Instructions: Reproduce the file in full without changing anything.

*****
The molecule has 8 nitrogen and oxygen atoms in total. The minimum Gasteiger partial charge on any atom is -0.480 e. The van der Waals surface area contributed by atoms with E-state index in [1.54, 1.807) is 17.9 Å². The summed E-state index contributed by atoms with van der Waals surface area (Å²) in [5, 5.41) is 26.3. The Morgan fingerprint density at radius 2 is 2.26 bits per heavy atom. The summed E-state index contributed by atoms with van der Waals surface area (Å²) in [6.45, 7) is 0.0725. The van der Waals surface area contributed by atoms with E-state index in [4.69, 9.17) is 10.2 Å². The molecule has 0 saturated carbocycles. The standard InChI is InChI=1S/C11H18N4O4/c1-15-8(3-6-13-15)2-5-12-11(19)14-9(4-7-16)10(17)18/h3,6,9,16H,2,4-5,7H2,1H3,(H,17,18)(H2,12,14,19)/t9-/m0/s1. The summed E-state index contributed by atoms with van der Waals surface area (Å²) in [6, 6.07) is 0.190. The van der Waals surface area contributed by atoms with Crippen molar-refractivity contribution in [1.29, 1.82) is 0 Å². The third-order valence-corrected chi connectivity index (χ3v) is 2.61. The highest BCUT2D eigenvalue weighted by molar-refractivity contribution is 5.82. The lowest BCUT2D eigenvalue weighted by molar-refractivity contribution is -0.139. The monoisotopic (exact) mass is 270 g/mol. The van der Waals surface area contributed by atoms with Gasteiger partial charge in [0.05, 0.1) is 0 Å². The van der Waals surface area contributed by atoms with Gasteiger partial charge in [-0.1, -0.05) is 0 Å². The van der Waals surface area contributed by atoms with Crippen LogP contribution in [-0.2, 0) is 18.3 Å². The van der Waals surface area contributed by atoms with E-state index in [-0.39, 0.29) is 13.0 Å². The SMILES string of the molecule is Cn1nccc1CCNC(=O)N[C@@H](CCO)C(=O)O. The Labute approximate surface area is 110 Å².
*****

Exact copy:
The molecule has 8 nitrogen and oxygen atoms in total. The minimum Gasteiger partial charge on any atom is -0.480 e. The van der Waals surface area contributed by atoms with E-state index in [1.54, 1.807) is 17.9 Å². The summed E-state index contributed by atoms with van der Waals surface area (Å²) in [5, 5.41) is 26.3. The Morgan fingerprint density at radius 2 is 2.26 bits per heavy atom. The summed E-state index contributed by atoms with van der Waals surface area (Å²) in [6.45, 7) is 0.0725. The van der Waals surface area contributed by atoms with E-state index in [4.69, 9.17) is 10.2 Å². The molecule has 0 saturated carbocycles. The standard InChI is InChI=1S/C11H18N4O4/c1-15-8(3-6-13-15)2-5-12-11(19)14-9(4-7-16)10(17)18/h3,6,9,16H,2,4-5,7H2,1H3,(H,17,18)(H2,12,14,19)/t9-/m0/s1. The summed E-state index contributed by atoms with van der Waals surface area (Å²) in [6, 6.07) is 0.190. The van der Waals surface area contributed by atoms with Crippen molar-refractivity contribution in [1.29, 1.82) is 0 Å². The third-order valence-corrected chi connectivity index (χ3v) is 2.61. The highest BCUT2D eigenvalue weighted by molar-refractivity contribution is 5.82. The lowest BCUT2D eigenvalue weighted by molar-refractivity contribution is -0.139. The monoisotopic (exact) mass is 270 g/mol. The van der Waals surface area contributed by atoms with Gasteiger partial charge in [0.05, 0.1) is 0 Å². The van der Waals surface area contributed by atoms with Gasteiger partial charge in [-0.1, -0.05) is 0 Å². The van der Waals surface area contributed by atoms with Crippen LogP contribution in [-0.2, 0) is 18.3 Å². The van der Waals surface area contributed by atoms with E-state index in [-0.39, 0.29) is 13.0 Å². The SMILES string of the molecule is Cn1nccc1CCNC(=O)N[C@@H](CCO)C(=O)O. The Labute approximate surface area is 110 Å².